St. Anthony of Padua, Pray For Us!

SAINTS & ART: St. Anthony reached out to everyone and preached Christ and moral renewal.

18th-century fresco in the Chapel of St. Anthony of Padua, Church of Sant'Apollinare Nuovo, Ravenna
18th-century fresco in the Chapel of St. Anthony of Padua, Church of Sant'Apollinare Nuovo, Ravenna (photo: Dick Stracke / Public Domain)

St. Anthony came into the world as “Fernando” in 1195 in Lisbon, Portugal of probably noble parents. He was a contemporary of St. Francis of Assisi and one of the first generation of Franciscans.

He entered the Monastery of the Augustinian Canons at age 15 and was transferred to their community in Coimbra, about 125 miles north of Lisbon where, given his roots and familial ties, life was more distracting. During nine years in Coimbra, he studied theology and during this period was probably ordained.

In 1220, the bodies of five of the first Franciscan martyrs were brought back from Morocco, where they had been beheaded for their preaching by the Muslims. The return of their bodies inflamed the young man’s missionary zeal, who wanted to become a Franciscan and preach in Morocco. He received the habit from Franciscans at the nearby monastery in Olivares, taking the name “Anthony.”

God’s ways are not always man’s and while he reached Morocco, illness forced him to return to Portugal. The ship bringing him home ran into headwinds that blew it off course, landing him in Sicily. He was cared for by the Franciscans in the monastery at Messina and eventually took part in a Franciscan chapter in Assisi. 

Not recognized there, he sought out a local provincial who sent him to a hermitage at Montepaolo in northeast Italy, near Forli, to be the priestly chaplain to the brothers. Not having revealed his previous education, in 1222 he was asked to deliver a sermon at an ordination supper. The detail had been overlooked and the Franciscans and Dominicans in attendance were unprepared. In order to “check the box,” Anthony was asked to deliver some remarks as the Spirit led him. The degree and profundity of his preaching astounded those who heard it, and St. Francis himself designated him to teach theology to other Franciscans. Anthony taught in Bologna in Italy and Montpellier and Toulouse in France.

Anthony excelled, however, in public preaching, especially against the various heresies then rampant in northern Italy and especially southern France, particularly Albigensianism and Catharism. He probably made about 400 missionary trips in that area. His preaching earned him the name “hammer of heretics” (malleus hereticorum). Both heresies were not far removed from ways of thinking today, because they denigrated the body and sexuality, a dualistic view of the world. Anthony preached particularly about moral renewal, one of the key efforts of the then-newly formed Franciscans and especially Dominicans.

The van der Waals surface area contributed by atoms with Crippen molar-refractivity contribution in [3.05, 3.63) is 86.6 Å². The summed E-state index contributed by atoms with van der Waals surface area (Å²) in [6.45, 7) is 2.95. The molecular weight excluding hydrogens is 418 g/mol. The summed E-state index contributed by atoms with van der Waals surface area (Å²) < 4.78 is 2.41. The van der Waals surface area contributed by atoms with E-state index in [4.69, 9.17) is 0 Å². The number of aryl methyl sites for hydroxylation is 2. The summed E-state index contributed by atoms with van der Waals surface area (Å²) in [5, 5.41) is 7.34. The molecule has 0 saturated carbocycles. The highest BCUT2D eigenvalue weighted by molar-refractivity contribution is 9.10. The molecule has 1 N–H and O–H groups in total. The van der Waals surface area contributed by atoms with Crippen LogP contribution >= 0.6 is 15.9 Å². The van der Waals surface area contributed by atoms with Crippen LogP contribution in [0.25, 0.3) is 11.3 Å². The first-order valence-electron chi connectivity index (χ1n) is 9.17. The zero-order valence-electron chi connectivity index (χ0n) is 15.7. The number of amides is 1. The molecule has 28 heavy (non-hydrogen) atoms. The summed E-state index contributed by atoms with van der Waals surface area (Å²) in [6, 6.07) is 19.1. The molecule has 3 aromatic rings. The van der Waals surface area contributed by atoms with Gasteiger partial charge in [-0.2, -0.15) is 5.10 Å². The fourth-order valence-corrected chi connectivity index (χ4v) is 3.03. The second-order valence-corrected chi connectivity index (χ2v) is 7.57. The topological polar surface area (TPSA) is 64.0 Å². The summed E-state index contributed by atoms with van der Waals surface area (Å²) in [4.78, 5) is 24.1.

He eventually was also a provincial in northern Italy, while his famous Lenten preaching and hearing confessions in Padua in 1231 attracted perhaps 30,000 people — a huge number for that day. Imagine a priest today attracting 30,000 listeners by his preaching!

Anthony knew death was near him and, on June 13 in Arcela, near Padua, he died, aged 36. 

Many miracles were associated with his life. “St. Anthony’s Bread” is associated with a mother who, in 1263 (35 years after Anthony’s death) begged the saint to restore the life of her son who had drowned near a basilica named after him. She promised that if her son was restored, she would donate grain the equivalent of her son’s weight to feed the poor. Her boy was returned to her.

The tradition of St. Anthony as a finder of lost things goes back to an event in his own life, where his Book of Psalms with his annotations was missing. Besides the sacredness of the book and the value of his notes to him, this was an era 300 years before printing. Books were hand-copied and extremely costly and valuable. A novice who had stolen the book returned it.

St. Anthony is often depicted with two attributes: lilies and the Christ Child. Lilies are an obvious allusion to his purity. The account of the Christ Child alludes to a visit Anthony made to a hermitage, where late at night a light was seen in his room. The owner came and observed Anthony playing with and holding the Christ Child, who was laughing to him. The owner felt to his knees at the threshold, but Anthony instructed him not to reveal what he saw until after his death.

Anthony reached out to everyone and preached Christ and moral renewal. He was already popular in his own day, and devotion to him has only increased over the centuries. Let me acknowledge a family debt. My maternal grandmother prayed to St. Anthony for a peaceful death. One Saturday night, she felt tired; early the next morning, she called for my mother’s help. As my mother held her, she died peacefully, aged 90. Thank you, Saint Anthony.

Our saint is illustrated in an 18th century from Ravenna, Italy, the “Glory of St. Anthony.” Anthony is depicted on his way to heaven, the Trinity ready to receive him. Many saints and angels witness his entry to glory while puti — winged, Cupid-like spirits — bear him to God. The golden heavenly realms are filled with people — a “cloud of witnesses” (Hebrews 12:1) — reminds us of two truths: we all want to be in the position St. Anthony is depicted in here, and heaven is a place of profound joy, human and angelic. It reminds me of a wise aphorism of St. Josemaría Escrivá: “Does your soul not burn with desire to make your Father God happy when He has to judge you?” And proud?